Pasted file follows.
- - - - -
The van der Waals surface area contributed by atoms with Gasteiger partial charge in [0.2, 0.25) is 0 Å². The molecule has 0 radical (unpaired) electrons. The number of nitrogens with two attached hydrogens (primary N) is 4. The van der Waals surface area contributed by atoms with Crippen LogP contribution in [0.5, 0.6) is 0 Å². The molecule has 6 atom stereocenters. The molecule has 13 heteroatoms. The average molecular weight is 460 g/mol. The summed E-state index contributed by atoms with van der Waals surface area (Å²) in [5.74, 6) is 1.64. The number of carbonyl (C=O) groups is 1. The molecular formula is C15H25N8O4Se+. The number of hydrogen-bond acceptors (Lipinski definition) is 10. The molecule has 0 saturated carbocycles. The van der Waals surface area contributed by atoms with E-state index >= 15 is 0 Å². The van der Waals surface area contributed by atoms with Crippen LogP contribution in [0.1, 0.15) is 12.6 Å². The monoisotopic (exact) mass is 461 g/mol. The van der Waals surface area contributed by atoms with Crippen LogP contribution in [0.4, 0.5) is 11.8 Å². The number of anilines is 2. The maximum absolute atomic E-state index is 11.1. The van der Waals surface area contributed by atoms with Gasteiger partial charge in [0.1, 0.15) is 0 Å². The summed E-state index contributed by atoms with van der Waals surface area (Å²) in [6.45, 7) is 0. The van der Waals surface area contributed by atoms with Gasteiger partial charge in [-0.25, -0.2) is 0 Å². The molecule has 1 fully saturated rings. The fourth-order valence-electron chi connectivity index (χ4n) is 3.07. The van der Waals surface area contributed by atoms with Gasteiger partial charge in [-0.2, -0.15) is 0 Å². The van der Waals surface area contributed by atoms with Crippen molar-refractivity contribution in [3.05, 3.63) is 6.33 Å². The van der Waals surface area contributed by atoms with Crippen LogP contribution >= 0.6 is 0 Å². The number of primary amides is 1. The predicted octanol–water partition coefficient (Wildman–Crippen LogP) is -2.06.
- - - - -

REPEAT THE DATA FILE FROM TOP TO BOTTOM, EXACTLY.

The van der Waals surface area contributed by atoms with Gasteiger partial charge in [0.2, 0.25) is 0 Å². The molecule has 0 radical (unpaired) electrons. The number of nitrogens with two attached hydrogens (primary N) is 4. The van der Waals surface area contributed by atoms with Crippen LogP contribution in [0.5, 0.6) is 0 Å². The molecule has 6 atom stereocenters. The molecule has 13 heteroatoms. The average molecular weight is 460 g/mol. The summed E-state index contributed by atoms with van der Waals surface area (Å²) in [5.74, 6) is 1.64. The number of carbonyl (C=O) groups is 1. The molecular formula is C15H25N8O4Se+. The number of hydrogen-bond acceptors (Lipinski definition) is 10. The molecule has 0 saturated carbocycles. The van der Waals surface area contributed by atoms with E-state index >= 15 is 0 Å². The van der Waals surface area contributed by atoms with Crippen LogP contribution in [0.1, 0.15) is 12.6 Å². The monoisotopic (exact) mass is 461 g/mol. The van der Waals surface area contributed by atoms with Crippen LogP contribution in [0.4, 0.5) is 11.8 Å². The number of anilines is 2. The maximum absolute atomic E-state index is 11.1. The van der Waals surface area contributed by atoms with Gasteiger partial charge in [0.1, 0.15) is 0 Å². The summed E-state index contributed by atoms with van der Waals surface area (Å²) in [6.45, 7) is 0. The van der Waals surface area contributed by atoms with Gasteiger partial charge in [-0.25, -0.2) is 0 Å². The molecule has 1 fully saturated rings. The fourth-order valence-electron chi connectivity index (χ4n) is 3.07. The van der Waals surface area contributed by atoms with Gasteiger partial charge in [-0.2, -0.15) is 0 Å². The van der Waals surface area contributed by atoms with Crippen molar-refractivity contribution in [3.05, 3.63) is 6.33 Å². The van der Waals surface area contributed by atoms with Crippen LogP contribution >= 0.6 is 0 Å². The number of primary amides is 1. The predicted octanol–water partition coefficient (Wildman–Crippen LogP) is -2.06.